Today we find ourselves in a period of unprecedented global change – change that is … introducing significant emerging challenges to the global security environment. Foremost among these emerging challenges are the long-term security implications of climate change …
… … …
These changes are prompting U.S. policymakers, decision-makers, and military planners … reevaluate and adjust our long-term ‘whole of government’ strategic priorities and approaches in the region.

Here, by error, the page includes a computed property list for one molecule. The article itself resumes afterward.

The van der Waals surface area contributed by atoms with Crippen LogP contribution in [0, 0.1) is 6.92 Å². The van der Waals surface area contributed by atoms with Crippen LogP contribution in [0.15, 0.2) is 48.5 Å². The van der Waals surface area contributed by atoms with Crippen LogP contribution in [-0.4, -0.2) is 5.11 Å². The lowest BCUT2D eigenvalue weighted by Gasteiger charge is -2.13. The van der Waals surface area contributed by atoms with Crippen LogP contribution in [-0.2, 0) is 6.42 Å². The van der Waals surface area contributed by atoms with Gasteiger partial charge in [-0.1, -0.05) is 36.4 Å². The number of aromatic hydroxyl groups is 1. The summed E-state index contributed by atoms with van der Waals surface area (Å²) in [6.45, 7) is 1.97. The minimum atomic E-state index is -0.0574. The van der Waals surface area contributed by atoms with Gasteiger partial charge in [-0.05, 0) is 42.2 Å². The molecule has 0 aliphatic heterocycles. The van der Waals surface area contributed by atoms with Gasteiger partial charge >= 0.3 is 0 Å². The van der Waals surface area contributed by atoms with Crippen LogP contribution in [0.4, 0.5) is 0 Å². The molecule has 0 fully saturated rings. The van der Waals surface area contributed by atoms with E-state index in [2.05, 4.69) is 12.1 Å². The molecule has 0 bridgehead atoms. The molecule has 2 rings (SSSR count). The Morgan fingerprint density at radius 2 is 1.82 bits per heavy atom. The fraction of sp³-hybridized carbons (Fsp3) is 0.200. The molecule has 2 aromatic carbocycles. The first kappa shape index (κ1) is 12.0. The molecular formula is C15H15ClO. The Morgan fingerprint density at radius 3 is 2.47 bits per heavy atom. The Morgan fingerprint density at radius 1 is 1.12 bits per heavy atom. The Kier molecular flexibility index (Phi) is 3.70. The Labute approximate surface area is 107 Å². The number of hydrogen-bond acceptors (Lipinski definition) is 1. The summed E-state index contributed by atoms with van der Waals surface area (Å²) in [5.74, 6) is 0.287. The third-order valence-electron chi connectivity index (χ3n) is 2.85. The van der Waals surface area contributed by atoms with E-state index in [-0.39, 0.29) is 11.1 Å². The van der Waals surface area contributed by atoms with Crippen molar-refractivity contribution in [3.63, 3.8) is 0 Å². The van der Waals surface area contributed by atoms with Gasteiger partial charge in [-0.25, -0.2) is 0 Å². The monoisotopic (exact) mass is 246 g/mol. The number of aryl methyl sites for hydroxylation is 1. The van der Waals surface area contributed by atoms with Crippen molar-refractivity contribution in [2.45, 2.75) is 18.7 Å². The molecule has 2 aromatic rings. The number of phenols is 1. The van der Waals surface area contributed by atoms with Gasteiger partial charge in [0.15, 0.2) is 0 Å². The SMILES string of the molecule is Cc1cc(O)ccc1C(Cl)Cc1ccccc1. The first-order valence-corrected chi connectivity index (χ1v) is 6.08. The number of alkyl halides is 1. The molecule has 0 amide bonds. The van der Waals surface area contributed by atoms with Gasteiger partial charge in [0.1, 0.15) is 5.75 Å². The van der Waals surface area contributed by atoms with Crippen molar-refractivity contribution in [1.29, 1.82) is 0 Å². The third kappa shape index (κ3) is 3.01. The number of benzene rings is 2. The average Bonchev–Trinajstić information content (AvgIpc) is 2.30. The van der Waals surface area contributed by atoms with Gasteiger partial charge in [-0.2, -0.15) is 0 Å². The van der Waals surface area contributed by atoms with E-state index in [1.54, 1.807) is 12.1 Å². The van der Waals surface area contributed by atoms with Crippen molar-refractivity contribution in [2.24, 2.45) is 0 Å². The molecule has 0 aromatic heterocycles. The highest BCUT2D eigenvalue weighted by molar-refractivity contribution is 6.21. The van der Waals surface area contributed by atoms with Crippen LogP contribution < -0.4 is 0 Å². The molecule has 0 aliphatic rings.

We can critique all we like the way that the climate debate has played out in the United States—and, if anything, it has been uglier than what has unfolded here. But that is a very clear and precise statement from a very senior US military commander who is seeing the climate imperative roll through every dimension of his work. I—and no doubt Senator Whish-Wilson and my other Greens colleagues—will have more to say in this parliament about what security means in the 21st century, in a world where this energy transition is well underway, where the old priorities of protecting oil pipelines and shipping lanes out of the Persian Gulf may change quite rapidly in an energy transition where we are finally reaping the benefits of the near infinite supplies of solar energy, wind energy, wave energy and other renewable sources. Where was any of that in yesterday's speech? If this Prime Minister, who professes to understand the urgency of climate change and the importance of diversifying our economy away from low-value extractive industries toward value-adding, toward true green economics, uses the buzzwords—and what we saw yesterday was something completely different—where in the speech was the optimism?